Samsaric Homosexuality

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Homosexuality from a Samsaric Perspective

In The Escape to Myanmar homosexuality is interpreted from a samsaric perspective. I do not mean from a Buddhist point of view, because the Buddhist perception of homosexuality is condemnatory. In Theravada Buddhism, which is practiced in Myanmar /Burma, there are five basic commandments to be followed and one of these commandments is to refrain from sexual misconduct, which, according to Richard H. Jones includes homosexuality (Mysticism and Morality: A New Look at Old Questions, Lexington Books, 2004, p. 154). Thus I have written from a cyclic perspective without religious morals involved.

The character Viktor in this story was the Myanmar/Burmese man Aung in his past life, while the refugee coordinator Nay Lin Aung was a woman called Katja in his former life. In the serial of novels, State of Emergency, of which The Escape to Myanmar is a freestanding sequel, they where husband and wife.

In The Escape to Myanmar Viktor has a heterosexual relationship with Lisa, while Nay Lin Aung is single. When they arrive to the town Nyaung Shwe in Myanmar, where they (Aung and Katja) met first time, Viktor gets more and more flashbacks:

He closed his eyes and let the images come as they wanted instead of driving them away. Two persons sitting on a balcony. One of them was a man and he played the guitar. The other was a woman with golden hair and she was wearing a green dress.

Viktor feel more and more attracted to Nay Lin Aung whose green eyes resemble the eyes of the woman in the flashbacks he gets:

He closed his eyes and tried not to think about anything other than what happened, but when Lisa untied the knot on his longyi he once again saw eyes that reminded of Nay Lin Aung’s. Then he thought about nothing more.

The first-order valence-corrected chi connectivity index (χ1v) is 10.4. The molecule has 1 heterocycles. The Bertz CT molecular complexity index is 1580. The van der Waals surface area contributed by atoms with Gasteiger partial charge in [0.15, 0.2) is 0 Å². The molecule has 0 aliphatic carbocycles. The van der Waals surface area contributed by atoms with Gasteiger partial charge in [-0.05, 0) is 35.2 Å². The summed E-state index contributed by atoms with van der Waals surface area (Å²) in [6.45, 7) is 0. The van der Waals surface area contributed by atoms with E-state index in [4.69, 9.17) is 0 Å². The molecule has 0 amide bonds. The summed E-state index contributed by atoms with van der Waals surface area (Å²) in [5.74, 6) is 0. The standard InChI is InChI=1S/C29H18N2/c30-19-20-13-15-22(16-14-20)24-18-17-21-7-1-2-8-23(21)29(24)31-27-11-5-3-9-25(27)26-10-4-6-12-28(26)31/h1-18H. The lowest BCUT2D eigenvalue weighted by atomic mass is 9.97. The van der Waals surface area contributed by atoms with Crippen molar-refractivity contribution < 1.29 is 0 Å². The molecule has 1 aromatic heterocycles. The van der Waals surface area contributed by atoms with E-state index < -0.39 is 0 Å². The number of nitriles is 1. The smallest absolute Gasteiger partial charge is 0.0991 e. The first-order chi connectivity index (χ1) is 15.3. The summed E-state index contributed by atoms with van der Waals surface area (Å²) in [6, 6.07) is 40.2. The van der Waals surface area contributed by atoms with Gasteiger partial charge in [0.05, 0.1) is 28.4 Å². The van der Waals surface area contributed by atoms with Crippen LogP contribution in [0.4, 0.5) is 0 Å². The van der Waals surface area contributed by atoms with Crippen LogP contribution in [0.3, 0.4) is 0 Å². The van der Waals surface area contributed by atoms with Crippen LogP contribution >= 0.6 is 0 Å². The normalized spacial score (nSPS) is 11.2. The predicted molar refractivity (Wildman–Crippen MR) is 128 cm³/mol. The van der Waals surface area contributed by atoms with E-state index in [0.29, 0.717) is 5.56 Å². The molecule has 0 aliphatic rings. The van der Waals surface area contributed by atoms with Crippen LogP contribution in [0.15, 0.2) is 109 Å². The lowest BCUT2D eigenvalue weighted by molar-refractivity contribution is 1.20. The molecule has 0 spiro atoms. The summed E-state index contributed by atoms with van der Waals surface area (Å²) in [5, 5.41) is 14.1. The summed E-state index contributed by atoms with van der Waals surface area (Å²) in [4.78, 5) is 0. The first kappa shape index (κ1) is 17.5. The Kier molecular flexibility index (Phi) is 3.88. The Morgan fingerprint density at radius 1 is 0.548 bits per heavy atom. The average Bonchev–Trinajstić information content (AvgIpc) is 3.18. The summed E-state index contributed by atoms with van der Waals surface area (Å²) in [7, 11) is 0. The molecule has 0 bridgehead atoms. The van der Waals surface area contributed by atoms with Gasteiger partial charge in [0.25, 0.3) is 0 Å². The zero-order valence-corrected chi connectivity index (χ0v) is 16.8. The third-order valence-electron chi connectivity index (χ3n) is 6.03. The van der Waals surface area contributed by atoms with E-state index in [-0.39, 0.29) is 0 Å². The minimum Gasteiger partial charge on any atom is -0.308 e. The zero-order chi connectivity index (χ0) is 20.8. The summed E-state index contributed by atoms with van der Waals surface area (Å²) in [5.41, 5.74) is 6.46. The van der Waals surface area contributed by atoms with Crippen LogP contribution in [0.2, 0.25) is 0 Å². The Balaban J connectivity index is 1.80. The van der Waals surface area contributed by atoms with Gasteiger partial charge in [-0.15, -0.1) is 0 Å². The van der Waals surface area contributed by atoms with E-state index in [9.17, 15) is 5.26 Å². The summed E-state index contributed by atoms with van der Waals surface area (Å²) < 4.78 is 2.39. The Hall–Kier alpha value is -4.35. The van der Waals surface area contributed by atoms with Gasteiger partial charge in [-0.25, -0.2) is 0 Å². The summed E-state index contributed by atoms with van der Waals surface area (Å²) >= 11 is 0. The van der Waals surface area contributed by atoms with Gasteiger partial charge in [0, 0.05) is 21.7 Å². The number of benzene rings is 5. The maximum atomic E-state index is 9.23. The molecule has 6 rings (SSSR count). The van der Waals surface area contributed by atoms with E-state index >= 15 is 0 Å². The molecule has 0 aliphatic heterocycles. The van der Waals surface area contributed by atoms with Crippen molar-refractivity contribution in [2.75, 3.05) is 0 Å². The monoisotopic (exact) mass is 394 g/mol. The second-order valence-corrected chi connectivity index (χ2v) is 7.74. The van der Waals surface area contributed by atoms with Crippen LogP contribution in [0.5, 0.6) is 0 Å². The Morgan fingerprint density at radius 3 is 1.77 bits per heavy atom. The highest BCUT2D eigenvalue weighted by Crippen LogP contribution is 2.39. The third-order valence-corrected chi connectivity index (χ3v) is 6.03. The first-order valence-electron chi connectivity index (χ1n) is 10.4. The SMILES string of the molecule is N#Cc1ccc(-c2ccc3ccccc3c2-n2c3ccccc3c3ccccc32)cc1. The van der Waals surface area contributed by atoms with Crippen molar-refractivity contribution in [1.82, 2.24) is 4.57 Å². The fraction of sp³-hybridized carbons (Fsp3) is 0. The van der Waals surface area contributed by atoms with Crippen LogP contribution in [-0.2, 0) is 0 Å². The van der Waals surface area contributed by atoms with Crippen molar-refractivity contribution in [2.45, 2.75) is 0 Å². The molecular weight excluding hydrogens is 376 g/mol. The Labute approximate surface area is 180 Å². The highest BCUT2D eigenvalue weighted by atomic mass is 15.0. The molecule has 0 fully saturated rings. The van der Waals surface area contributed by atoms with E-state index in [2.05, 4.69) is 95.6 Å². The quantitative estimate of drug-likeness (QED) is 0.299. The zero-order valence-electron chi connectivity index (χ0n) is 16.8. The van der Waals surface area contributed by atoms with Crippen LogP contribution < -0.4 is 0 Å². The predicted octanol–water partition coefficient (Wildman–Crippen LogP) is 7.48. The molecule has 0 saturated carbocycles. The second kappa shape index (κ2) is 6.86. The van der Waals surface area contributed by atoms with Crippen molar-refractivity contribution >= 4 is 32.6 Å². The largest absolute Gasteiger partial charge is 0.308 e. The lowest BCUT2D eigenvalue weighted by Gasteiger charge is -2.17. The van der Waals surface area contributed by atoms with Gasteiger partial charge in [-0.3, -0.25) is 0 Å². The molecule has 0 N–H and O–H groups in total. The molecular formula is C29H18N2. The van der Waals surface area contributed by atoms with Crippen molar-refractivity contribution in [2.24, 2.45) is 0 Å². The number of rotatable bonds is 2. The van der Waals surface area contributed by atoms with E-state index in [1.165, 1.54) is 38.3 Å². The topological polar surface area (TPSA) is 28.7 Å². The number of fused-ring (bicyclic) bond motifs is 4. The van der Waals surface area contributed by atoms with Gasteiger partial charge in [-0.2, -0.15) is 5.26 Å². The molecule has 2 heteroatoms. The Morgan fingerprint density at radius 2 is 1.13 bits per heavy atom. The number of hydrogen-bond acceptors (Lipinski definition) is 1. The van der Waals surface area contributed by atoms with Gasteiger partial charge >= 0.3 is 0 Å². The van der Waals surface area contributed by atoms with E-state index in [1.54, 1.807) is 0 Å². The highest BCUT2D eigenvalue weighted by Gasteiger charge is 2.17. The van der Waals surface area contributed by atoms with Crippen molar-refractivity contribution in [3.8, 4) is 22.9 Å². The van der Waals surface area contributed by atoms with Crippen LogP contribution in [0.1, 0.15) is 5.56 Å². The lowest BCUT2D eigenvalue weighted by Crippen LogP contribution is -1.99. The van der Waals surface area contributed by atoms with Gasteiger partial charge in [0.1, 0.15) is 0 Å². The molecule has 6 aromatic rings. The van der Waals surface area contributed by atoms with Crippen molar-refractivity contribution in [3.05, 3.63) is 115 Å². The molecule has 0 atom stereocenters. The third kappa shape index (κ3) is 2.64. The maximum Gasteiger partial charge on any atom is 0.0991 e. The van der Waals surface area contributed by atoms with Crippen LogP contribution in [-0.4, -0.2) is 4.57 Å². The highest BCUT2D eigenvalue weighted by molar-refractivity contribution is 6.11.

I got the idea to write about homosexuality from a samsaric perspective after watching a Myanmar/Burmese film called Strand, by film creator Min Htin Ko Ko Gyi. In this film a male teacher falls in love with his male student Moe Sat (”raindrop”, a name which in my opinion can also be interpreted as a drop of water ”ye set” which in Myanmar Buddhism also has the meaning of meeting again in a another life). Moe Sat is a reincarnation of the teacher’s former girlfriend Moe, who died. They cannot break the fetters of attachment, thanyozin, to each other, and therefore they meet again in different roles. In the end of the film Moe Sat dies, but is reborn again as the teacher’s baby girl.

From a samsaric perspective anyone could have had either sex in a previous life, and because two people who had a relationship in a past life can be reunited in the next, they may as well have the same sex when they meet again.

The problem Viktor and Nay Lin Aung wrestle with in The Escape to Myanmar is the conflict between the strong ties that exist between them on one side and the social view of gay relationships on the other. Are social conventions stronger than the bond, thanyozin, between them? Will they accept their destiny or not, and what happens if they do not accept it?

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